The most important thing is whether you value good grammar and spelling. Although I started from a very low standard, I’m at least trying to improve. The problem is that sometimes you want to post a blog without reading through several times.
Common mistakes for the cycling blogger:
- Your / you’re – Your new bike means you’re now ready to cycle.
- Sweat/ sweet – I sweated profusely after three hours of sweet-spot training. (thanks, Howard W.)
- There / their – Their new coach made them cycle there, just so that they could get some miles in. They’re now tired from their efforts to cycle there.
- Affect / effect – The effect of taking beetroot juice is that it affected my performance in a positive way, but had unfortunate side effects on my bowel movements.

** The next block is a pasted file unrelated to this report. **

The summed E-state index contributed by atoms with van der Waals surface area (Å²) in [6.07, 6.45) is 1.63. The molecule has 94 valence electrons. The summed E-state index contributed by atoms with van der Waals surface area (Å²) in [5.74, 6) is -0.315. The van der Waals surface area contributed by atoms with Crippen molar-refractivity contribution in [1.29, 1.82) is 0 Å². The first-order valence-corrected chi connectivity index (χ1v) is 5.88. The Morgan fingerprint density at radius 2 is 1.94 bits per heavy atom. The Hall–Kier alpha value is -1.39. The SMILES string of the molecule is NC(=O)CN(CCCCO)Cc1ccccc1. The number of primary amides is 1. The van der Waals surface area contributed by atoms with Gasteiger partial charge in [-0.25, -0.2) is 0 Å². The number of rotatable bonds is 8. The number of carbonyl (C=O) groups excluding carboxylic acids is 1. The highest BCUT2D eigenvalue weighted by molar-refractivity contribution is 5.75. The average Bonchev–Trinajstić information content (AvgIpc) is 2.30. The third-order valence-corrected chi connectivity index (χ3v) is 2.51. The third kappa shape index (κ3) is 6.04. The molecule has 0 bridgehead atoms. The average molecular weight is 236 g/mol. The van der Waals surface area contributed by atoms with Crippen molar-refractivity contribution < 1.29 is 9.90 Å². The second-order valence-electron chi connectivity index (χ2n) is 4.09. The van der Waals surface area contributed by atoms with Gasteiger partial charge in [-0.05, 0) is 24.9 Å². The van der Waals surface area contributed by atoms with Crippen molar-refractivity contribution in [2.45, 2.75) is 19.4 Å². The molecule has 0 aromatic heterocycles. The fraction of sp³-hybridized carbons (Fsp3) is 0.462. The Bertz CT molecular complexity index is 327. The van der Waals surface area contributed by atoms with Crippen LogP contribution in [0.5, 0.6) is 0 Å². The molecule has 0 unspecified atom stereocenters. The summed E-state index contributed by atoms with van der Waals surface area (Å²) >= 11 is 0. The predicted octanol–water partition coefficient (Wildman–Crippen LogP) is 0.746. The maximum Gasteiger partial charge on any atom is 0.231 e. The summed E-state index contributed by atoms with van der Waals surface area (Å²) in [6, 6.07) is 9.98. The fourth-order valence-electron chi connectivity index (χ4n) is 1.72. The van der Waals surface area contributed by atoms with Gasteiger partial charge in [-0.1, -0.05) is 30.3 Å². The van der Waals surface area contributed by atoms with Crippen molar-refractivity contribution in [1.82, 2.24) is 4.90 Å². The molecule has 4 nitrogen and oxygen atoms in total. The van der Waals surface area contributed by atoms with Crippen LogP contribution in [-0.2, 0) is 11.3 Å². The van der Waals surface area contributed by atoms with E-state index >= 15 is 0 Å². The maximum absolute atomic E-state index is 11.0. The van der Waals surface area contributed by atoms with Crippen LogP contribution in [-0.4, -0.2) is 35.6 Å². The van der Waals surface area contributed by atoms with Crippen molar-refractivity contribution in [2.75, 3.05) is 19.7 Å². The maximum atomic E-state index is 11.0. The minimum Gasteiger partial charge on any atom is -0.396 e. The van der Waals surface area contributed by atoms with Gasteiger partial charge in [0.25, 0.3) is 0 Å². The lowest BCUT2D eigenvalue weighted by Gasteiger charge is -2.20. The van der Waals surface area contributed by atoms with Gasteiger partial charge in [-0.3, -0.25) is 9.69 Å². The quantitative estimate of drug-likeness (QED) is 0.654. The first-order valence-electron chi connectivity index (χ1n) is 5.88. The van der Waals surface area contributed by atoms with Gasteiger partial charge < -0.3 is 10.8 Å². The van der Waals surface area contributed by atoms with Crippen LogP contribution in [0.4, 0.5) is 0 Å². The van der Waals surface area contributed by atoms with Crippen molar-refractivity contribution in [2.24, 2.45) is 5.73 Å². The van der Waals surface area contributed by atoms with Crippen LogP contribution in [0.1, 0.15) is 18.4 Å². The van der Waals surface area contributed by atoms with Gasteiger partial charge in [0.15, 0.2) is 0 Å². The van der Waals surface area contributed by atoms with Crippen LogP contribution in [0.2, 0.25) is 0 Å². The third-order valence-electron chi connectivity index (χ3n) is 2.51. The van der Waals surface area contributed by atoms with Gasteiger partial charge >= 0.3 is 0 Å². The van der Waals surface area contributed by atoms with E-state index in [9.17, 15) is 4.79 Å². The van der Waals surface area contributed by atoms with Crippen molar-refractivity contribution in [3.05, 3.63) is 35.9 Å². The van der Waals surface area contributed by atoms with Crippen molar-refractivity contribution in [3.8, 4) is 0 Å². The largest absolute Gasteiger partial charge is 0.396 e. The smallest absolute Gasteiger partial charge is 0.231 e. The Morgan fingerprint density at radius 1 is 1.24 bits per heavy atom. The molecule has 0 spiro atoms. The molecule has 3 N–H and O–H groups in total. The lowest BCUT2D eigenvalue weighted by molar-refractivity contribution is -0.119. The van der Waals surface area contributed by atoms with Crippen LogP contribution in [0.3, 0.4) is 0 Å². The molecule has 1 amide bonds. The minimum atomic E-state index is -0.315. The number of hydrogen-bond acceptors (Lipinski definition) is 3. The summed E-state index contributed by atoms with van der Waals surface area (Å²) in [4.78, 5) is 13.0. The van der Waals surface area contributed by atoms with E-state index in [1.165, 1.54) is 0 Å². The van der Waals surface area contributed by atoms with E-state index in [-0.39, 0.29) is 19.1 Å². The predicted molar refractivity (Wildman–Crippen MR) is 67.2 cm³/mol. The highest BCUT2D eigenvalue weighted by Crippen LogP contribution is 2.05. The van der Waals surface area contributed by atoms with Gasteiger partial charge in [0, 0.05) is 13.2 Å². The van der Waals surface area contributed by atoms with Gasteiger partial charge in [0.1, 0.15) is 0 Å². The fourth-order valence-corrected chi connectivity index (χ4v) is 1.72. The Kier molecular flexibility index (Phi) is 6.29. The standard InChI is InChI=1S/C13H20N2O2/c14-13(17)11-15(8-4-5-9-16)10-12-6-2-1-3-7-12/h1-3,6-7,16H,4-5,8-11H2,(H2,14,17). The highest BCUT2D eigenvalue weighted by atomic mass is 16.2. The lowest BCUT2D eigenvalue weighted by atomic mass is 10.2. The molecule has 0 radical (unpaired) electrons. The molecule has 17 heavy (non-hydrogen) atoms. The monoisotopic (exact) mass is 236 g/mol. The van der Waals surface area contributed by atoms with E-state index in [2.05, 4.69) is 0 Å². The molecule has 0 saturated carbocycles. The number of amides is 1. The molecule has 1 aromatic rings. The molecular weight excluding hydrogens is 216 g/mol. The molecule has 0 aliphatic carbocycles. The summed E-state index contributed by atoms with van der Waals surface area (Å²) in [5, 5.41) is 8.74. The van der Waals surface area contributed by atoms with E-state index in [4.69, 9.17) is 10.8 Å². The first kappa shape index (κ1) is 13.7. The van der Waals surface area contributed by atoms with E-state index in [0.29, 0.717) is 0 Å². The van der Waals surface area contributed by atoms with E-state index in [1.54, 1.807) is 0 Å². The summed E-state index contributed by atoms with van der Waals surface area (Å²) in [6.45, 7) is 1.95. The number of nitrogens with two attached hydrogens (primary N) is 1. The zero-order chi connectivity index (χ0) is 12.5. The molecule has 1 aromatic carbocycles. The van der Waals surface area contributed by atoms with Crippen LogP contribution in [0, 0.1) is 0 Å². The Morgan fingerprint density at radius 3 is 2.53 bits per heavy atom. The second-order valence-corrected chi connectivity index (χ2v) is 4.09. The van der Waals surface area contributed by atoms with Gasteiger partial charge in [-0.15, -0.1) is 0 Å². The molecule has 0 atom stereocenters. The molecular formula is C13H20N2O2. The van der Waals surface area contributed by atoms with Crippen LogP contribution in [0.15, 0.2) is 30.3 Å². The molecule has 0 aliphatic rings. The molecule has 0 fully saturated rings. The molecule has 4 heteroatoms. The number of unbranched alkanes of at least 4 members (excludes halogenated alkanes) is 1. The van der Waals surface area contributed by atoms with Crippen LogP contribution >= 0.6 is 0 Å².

- Loose / lose – His loose clothing caused him to lose the time trial by a few seconds, due to unnecessary aerodynamic drag.
- A lot / alot. A lot of people will notice if you use the word alot which doesn’t exist.
- Principal / Principle. The principal reason for the criticism of Team Sky was their principles were not as pure as they suggested.
- Spend / Spent. He was completely spent, getting dropped by the peloton; this was despite spending a fortune on new carbon fibre.
- Its / it’s. It’s great to see the bicycle with its new rightful owners.
Corridor of uncertainty
Despite investing considerable time, there are some issues which always bring a degree of uncertainty. These often involve commas around but and however.
This sentence was an example of comma uncertainty.
But I thought, that’s enough, I will publish.
- Recently I was invited to speak to the Eton College cycling club. It was a most enjoyable evening. During the visit, I happened to visit a classroom of an English teacher who had this on a poster on the wall.
- Eats, shoots and leaves is a popular book about grammar.
- Free kudos to the first person who spots a grammar error in this post.